(Click on the image at right for an example.) They are mostly natural-looking.
By comparison, the images that make up the animation above, acquired by the GOES-West satellite, are different.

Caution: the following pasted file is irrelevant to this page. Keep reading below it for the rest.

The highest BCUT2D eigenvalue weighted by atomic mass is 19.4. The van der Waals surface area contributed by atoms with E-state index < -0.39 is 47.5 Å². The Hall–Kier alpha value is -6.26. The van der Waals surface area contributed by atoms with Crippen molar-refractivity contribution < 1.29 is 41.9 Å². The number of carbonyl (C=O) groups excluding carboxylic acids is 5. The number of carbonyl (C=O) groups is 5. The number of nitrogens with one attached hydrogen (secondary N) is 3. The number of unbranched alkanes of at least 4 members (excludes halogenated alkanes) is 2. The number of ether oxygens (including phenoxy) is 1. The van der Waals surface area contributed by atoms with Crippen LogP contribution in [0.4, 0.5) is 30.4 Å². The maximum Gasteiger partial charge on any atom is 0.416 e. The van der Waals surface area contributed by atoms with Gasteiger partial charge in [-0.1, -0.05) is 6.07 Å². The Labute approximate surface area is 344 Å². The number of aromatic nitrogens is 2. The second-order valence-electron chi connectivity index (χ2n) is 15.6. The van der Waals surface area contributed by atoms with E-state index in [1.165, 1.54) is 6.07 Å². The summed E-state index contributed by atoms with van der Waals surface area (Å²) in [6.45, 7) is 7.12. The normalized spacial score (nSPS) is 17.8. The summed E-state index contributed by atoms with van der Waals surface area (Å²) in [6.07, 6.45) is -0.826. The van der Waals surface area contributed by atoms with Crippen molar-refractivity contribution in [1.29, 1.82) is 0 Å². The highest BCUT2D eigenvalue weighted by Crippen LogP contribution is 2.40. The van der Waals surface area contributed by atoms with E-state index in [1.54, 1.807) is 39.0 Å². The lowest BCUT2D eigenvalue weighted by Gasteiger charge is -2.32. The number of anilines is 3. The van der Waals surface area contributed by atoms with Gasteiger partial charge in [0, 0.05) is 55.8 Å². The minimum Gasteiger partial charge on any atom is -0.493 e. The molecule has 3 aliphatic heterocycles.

From October 1 to January 5, an almost non-existent 0.01 inches of precipitation was recorded in Flagstaff, Arizona, according to an update from the National Oceanic and Atmospheric Administration.Thanks to our influence on the climate through our emissions of greenhouse gases, we’re well beyond the range of natural changes to the Arctic climate system over a timescale of millennia.From this year’s Arctic Report Card, an assessment published every year by the U. National Oceanic and Atmospheric Administration: Despite relatively cool summer temperatures, observations in 2017 continue to indicate that the Arctic environmental system has reached a ‘new normal’, characterized by long-term losses in the extent and thickness of the sea ice cover, the extent and duration of the winter snow cover and the mass of ice in the Greenland Ice Sheet and Arctic glaciers, and warming sea surface and permafrost temperatures. (Source: NASA Worldview) I’ve seen my share of satellite images of wildfires.Among all years without an El Niño, 2017 was the very warmest in the Copernicus analysis. Long, parallel bands of cumulus clouds are seen streaming out over the Atlantic. GIF animation: Tom Yulsman) Baby, it’s cold outside!This finding is particularly noteworthy because 2017 saw An animation of images acquired by the GOES-16 weather satellite shows a strong winter storm undergoing a phenomenon known as “bombogenesis.” Click on the image to watch the animation created by the Cooperative Institute for Meteorological Satellite Studies. I explained that the term comes from a meteorological process called “bombogenesis.” It happens when a over 24 hours. This can happen when warm, moist air streaming up from the south collides with cold, dry air dropping down from the northwest. If you live pretty much anywhere in Canada, or in the United States east of the Rockies, that wonderful song from the 1940s pretty much sums up the conditions as 2017 draws to a close.